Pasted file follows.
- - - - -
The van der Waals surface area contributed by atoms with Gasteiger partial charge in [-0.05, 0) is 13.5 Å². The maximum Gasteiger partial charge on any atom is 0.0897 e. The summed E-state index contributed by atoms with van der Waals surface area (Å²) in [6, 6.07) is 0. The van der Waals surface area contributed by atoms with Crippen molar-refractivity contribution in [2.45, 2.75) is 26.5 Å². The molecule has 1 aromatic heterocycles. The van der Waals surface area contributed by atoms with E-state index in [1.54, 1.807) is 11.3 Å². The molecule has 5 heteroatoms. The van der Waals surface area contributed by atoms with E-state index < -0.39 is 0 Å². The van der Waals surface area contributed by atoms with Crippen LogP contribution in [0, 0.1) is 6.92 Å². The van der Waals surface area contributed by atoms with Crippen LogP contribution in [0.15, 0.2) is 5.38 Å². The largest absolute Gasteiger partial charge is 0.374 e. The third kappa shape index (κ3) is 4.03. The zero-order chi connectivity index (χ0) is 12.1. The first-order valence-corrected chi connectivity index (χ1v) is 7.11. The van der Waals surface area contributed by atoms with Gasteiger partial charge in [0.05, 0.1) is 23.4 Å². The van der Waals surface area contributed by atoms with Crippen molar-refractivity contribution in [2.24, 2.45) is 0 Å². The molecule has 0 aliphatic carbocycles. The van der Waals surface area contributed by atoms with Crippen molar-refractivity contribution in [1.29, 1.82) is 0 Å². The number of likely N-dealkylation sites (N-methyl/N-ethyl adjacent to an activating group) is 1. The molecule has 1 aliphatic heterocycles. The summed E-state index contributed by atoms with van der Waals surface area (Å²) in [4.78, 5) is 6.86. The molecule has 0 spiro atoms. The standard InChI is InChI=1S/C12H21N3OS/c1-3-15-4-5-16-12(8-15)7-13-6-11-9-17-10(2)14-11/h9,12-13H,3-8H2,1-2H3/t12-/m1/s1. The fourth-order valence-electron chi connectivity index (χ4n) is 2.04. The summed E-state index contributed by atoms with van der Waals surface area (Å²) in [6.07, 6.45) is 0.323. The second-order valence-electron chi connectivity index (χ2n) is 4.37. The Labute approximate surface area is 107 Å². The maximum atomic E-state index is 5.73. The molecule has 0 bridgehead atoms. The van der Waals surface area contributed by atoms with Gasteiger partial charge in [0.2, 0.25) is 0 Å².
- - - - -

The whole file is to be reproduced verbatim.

The van der Waals surface area contributed by atoms with Gasteiger partial charge in [-0.05, 0) is 13.5 Å². The maximum Gasteiger partial charge on any atom is 0.0897 e. The summed E-state index contributed by atoms with van der Waals surface area (Å²) in [6, 6.07) is 0. The van der Waals surface area contributed by atoms with Crippen molar-refractivity contribution in [2.45, 2.75) is 26.5 Å². The molecule has 1 aromatic heterocycles. The van der Waals surface area contributed by atoms with E-state index in [1.54, 1.807) is 11.3 Å². The molecule has 5 heteroatoms. The van der Waals surface area contributed by atoms with E-state index < -0.39 is 0 Å². The van der Waals surface area contributed by atoms with Crippen LogP contribution in [0, 0.1) is 6.92 Å². The van der Waals surface area contributed by atoms with Crippen LogP contribution in [0.15, 0.2) is 5.38 Å². The largest absolute Gasteiger partial charge is 0.374 e. The third kappa shape index (κ3) is 4.03. The zero-order chi connectivity index (χ0) is 12.1. The first-order valence-corrected chi connectivity index (χ1v) is 7.11. The van der Waals surface area contributed by atoms with Gasteiger partial charge in [0.05, 0.1) is 23.4 Å². The van der Waals surface area contributed by atoms with Crippen molar-refractivity contribution in [2.24, 2.45) is 0 Å². The molecule has 0 aliphatic carbocycles. The van der Waals surface area contributed by atoms with Crippen molar-refractivity contribution in [1.29, 1.82) is 0 Å². The number of likely N-dealkylation sites (N-methyl/N-ethyl adjacent to an activating group) is 1. The molecule has 1 aliphatic heterocycles. The summed E-state index contributed by atoms with van der Waals surface area (Å²) in [4.78, 5) is 6.86. The molecule has 0 spiro atoms. The standard InChI is InChI=1S/C12H21N3OS/c1-3-15-4-5-16-12(8-15)7-13-6-11-9-17-10(2)14-11/h9,12-13H,3-8H2,1-2H3/t12-/m1/s1. The fourth-order valence-electron chi connectivity index (χ4n) is 2.04. The summed E-state index contributed by atoms with van der Waals surface area (Å²) in [6.07, 6.45) is 0.323. The second-order valence-electron chi connectivity index (χ2n) is 4.37. The Labute approximate surface area is 107 Å². The maximum atomic E-state index is 5.73. The molecule has 0 bridgehead atoms. The van der Waals surface area contributed by atoms with Gasteiger partial charge in [0.2, 0.25) is 0 Å².